The planned increase in Central Provident Fund (CPF) contribution rates should not be delayed any further as the Government would need to “keep pace with implementation”, said National Trades Union Congress (NTUC) deputy secretary-general Heng Chee How on Thursday (4 February).
The increase in CPF contribution rates was initially set to take place on 1 January this year but was delayed to 1 January next year due to the COVID-19 crisis.
Depending on the worker’s age, employers and workers will need to contribute either 0.5 percentage points or one percentage point more for workers aged 55 to 70 years old.
Speaking to reporters after meeting mature workers at National University Hospital, Mr Heng noted that Singapore is in a good position to realise the earlier tripartite agreements on the improvements to the CPF contribution rates, as well as the increase in retirement and re-employment ages.
“It is important that we do keep pace with implementation because this was not done haphazardly or as a matter of negotiation.
“It was done with a purpose to better enable mature workers to continue to have the chance and the choice to make that contribution and continue to save for their retirement adequacy. This is very important for the labour movement,” he told The Straits Times.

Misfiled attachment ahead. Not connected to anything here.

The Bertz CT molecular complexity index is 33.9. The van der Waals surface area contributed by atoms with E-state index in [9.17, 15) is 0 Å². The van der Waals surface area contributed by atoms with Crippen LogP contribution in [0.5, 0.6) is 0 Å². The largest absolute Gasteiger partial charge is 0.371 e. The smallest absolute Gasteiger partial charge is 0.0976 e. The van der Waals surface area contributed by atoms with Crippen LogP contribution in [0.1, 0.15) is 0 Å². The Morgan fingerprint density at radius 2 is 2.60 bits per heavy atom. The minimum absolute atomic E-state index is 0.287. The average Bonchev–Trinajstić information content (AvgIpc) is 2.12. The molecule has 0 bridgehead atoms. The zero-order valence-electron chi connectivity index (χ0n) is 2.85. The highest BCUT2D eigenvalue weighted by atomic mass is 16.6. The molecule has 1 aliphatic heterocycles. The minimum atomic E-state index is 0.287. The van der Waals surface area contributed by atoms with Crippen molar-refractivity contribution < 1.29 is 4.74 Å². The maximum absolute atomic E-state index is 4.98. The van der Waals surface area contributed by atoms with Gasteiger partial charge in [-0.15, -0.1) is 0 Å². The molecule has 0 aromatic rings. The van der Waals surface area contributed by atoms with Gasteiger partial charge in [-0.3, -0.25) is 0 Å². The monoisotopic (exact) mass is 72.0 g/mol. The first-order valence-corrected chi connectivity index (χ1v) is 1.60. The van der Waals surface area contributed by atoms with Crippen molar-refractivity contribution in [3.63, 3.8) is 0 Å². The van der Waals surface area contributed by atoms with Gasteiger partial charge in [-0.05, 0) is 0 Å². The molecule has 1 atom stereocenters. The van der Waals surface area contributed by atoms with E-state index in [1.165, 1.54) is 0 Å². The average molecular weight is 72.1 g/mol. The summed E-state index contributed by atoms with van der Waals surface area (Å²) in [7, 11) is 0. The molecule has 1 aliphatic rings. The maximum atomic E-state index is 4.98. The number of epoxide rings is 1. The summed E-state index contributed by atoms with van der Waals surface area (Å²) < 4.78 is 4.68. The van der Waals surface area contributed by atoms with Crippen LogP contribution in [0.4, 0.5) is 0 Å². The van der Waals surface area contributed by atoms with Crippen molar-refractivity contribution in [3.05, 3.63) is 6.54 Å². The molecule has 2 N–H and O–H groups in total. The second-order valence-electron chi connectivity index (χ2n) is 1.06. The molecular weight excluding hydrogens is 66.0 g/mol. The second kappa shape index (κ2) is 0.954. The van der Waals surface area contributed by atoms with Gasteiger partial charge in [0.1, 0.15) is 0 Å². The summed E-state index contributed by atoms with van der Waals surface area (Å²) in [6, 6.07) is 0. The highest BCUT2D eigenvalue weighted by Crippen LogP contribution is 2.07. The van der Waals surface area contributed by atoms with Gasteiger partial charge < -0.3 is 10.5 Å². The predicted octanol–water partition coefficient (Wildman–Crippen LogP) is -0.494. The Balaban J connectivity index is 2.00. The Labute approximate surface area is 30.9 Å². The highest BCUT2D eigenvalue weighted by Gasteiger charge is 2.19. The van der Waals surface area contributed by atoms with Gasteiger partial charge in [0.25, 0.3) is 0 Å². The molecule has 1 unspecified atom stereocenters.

Mr Heng who is also a Member of Parliament for Jalan Besar GRC, pointed out that last year’s “emergency situation” had caused the increase in CPF contribution rates to be deferred.
“It was because of the circuit breaker and retrenchments that were happening. We didn’t want a particular segment of workers to be highlighted as becoming more expensive. But on an overall basis, we should not delay,” he added.
Mr Heng reassured that the situation will be monitored closely for the rest of the decade to gauge the pace of such an implementation.
He added that the schedule for the raising of the retirement and re-employment ages should remain unchanged.
The retirement age will be raised from 62 to 63, and the re-employment age from 67 to 68, beginning from July next year.
Noting that about 100 unionised companies have agreed to raise the retirement or re-employment ages ahead of schedule, Mr Heng said that older workers would have to continue to upskill and undergo training.
“In working on company training, please do not forget your mature workers,” he said.
“COVID-19 makes it abundantly clear… that the future is going to be a lot more digital. So confidence and comfort in using digital tools at a very basic level will become part of the common language that we all have to learn to use. And certainly, older workers should be part of this learning process.”